Marino's Clinical Reports

The purpose of this site is to provide a brief overview of selected medical topics, with emphasis on topics that are either controversial or not readily appreciated by the general public.

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Location: New York, New York, United States

Tuesday, May 29, 2007

Acetaminophen and Your Liver

Acetaminophen (the main ingredient in Tylenol) is the most widely used pain reliever and fever suppressant in the United States. Each year, Americans consume an estimated 8 billion tablets of acetaminophen (an average of 29 tablets per person). The overwhelming popularity of this drug indicates that the general public views it as being safe and non-toxic. Not so.
Liver Damage
Acetaminophen is known in the medical community for its ability to cause life-threatening liver damage if taken in high doses. Misuse of acetaminophen is responsible for 40 – 50% of all cases of acute liver failure in both the United States and the United Kingdom, and the mortality in these cases is as high as 20%.
Lack of Awareness
The problem with acetaminophen, other than the risk of liver damage, is an apparent lack of awareness of this side effect in the general population. Clinical studies show that as many as 50% of toxic acetaminophen ingestions are not suicide attempts, but rather occur in people who ingest large doses of the drug to relieve pain.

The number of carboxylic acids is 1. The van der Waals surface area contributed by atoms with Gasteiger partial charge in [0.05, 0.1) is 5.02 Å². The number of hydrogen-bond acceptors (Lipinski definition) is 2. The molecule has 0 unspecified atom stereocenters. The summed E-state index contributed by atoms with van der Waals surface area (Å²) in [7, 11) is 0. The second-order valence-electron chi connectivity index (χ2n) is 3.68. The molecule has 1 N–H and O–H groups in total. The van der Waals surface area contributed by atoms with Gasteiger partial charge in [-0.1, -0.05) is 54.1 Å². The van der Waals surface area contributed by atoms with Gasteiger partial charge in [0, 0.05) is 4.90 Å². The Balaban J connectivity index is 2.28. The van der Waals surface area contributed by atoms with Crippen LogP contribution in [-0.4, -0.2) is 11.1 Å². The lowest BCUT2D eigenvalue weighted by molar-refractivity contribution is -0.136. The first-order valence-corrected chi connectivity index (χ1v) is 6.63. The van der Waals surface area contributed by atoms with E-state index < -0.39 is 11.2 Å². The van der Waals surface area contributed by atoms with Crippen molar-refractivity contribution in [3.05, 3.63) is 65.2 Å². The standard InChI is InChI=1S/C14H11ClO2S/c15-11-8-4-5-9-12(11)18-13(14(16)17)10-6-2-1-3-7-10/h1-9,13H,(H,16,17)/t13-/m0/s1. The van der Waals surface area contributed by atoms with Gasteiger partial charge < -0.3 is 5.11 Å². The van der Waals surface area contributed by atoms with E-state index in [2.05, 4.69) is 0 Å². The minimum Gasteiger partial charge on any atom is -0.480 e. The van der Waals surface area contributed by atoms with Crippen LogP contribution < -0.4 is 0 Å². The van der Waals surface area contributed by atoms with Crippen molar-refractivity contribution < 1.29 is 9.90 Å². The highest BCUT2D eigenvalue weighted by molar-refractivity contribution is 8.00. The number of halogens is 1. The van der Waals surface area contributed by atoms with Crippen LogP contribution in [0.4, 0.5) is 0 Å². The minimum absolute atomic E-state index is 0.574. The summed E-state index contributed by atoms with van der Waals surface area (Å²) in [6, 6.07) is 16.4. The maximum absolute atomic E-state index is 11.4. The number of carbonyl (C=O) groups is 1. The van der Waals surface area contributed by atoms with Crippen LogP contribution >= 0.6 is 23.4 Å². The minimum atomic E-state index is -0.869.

What You Need to Know
The most important measure for preventing acetaminophen-induced liver injury is to limit the daily intake of acetaminophen to a maximum of 4 grams (equivalent to 12 regular-strength tablets, 8 extra-strength tablets, or 4 extended-release tablets). Acetaminophen almost never produces liver damage when the quantity ingested at one time is less than 7 grams, so limiting the total daily dose to 4 grams should eliminate the risk for liver damage. Further restrictions are recommended if alcoholism, HIV infection, and therapy with dilantin (an anticonvulsant) is present. These conditions show an increased susceptibility to acetaminophen-induced liver damage, and the total daily dose of the drug should be less than 4 grams, or a suitable alternative drug should be used.
Look for Acetaminophen in Cold Remedies
It is also important to check for acetaminophen in any drug preparation advertised as a cold remedy or pain reliever. At least 200 drug products contain acetaminophen, and excessive use of these preparations could result in a toxic ingestion. When reviewing the contents of a drug preparation, be aware that acetaminophen is often listed by the abbreviation APAP.
What To Do Following An Overdose
If a toxic ingestion of acetaminophen does occur, immediate medical attention in an emergency room can be life-saving. There is an effective antidote for acetaminophen poisoning, but it must be given within 24 hours of drug ingestion.


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